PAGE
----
The main reason so many schools have too many fundraisers is that the fundraisers they are having are not effective. This is almost always due to lack of participation. No school should ever have to do more than two fundraisers per year IF they are getting enough participation. If our schools took a little time to stress accountability to the children and families about how much they matter in the success of these endeavors everyone would benefit by having to participate in less. Make sense?
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Community Advice

maria56m writes:
I think it depends on the size of the school. Our elementary has 500 students and we have four fundraisers a year - Sept Wraps, Oct Book Fair, Feb - auction, May - Carnival. Most require a lot of resources and a lot of planning but are fun and include the kids and community and have a good rate of return.
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Community Advice

SleepyF95 writes:
I just wanted to make the point that not all fundraisers throughout the school year are run by the PTO. I know our librarian ran a fundraiser and some are just by the school in general, not the PTO. It may seem overwhelming, but just remember, it's not always the PTO's fault.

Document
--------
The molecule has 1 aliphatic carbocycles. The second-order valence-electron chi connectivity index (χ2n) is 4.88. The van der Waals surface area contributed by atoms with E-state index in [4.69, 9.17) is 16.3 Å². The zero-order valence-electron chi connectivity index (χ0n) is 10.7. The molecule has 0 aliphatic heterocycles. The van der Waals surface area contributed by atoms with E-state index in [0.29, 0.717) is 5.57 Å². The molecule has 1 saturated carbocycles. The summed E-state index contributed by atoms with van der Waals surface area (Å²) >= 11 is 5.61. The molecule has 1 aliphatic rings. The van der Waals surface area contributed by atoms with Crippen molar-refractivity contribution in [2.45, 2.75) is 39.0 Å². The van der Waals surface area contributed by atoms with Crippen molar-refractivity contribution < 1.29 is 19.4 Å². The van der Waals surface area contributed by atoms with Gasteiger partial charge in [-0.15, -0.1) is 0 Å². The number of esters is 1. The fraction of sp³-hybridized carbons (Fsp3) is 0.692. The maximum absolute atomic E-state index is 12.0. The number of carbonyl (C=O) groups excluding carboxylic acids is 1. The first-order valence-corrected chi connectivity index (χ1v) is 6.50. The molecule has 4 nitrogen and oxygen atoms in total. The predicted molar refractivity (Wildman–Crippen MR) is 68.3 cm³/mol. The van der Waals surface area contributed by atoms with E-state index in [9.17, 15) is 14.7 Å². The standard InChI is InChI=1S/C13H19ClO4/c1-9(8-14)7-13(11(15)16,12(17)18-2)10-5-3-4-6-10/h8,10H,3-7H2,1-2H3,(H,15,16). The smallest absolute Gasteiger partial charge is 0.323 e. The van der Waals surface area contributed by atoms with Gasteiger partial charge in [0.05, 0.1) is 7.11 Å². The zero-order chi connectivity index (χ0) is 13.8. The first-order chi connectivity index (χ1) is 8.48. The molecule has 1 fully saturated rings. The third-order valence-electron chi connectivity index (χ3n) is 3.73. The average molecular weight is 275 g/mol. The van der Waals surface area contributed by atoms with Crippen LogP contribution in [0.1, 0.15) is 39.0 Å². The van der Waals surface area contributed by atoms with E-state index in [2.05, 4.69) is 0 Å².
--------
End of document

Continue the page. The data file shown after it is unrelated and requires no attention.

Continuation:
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Community Advice

sarahchase1971 writes:
Two things have been great for us...first, the No Frills fundraiser that just allows busy parents to make one donation for the year. You pick an amount that's comfortable and donate. No meetings, no mandatory items to buy, nothing. The second way is to get kids involved. In middle school, kids use social media. If you push some of your efforts through them, it can get viral (for lack of a better word!) We are launching an online food drive this year with two middle schools competing against each other. The site (www.yougivegoods.com) offers regular online drives (like a wedding registry) and also offers a mechanism where you can compete in real time. I can't WAIT to see how much food we get!!
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Community Advice

LauraJan1 writes:
Try an Ink & Toner Sales Ongoing Fundraiser with www.ShopForStudents.com. Everyone buys ink and toner all the time. They budget for it, so it makes for a perfect fundraiser along with whatever else you are doing. It's free for your school or group to use. They give you your very own unique link, flyer(s), online banner ads for social media efforts and donate based on total GROSS sales unlike most online fundraisers. No cookie dough or candy. Your school, parents and supporters save up to 75% off on ink and toner and get FREE shipping PLUS your school receives 15% on all sales made. Contact them at info@shopforstudents.com. Good luck.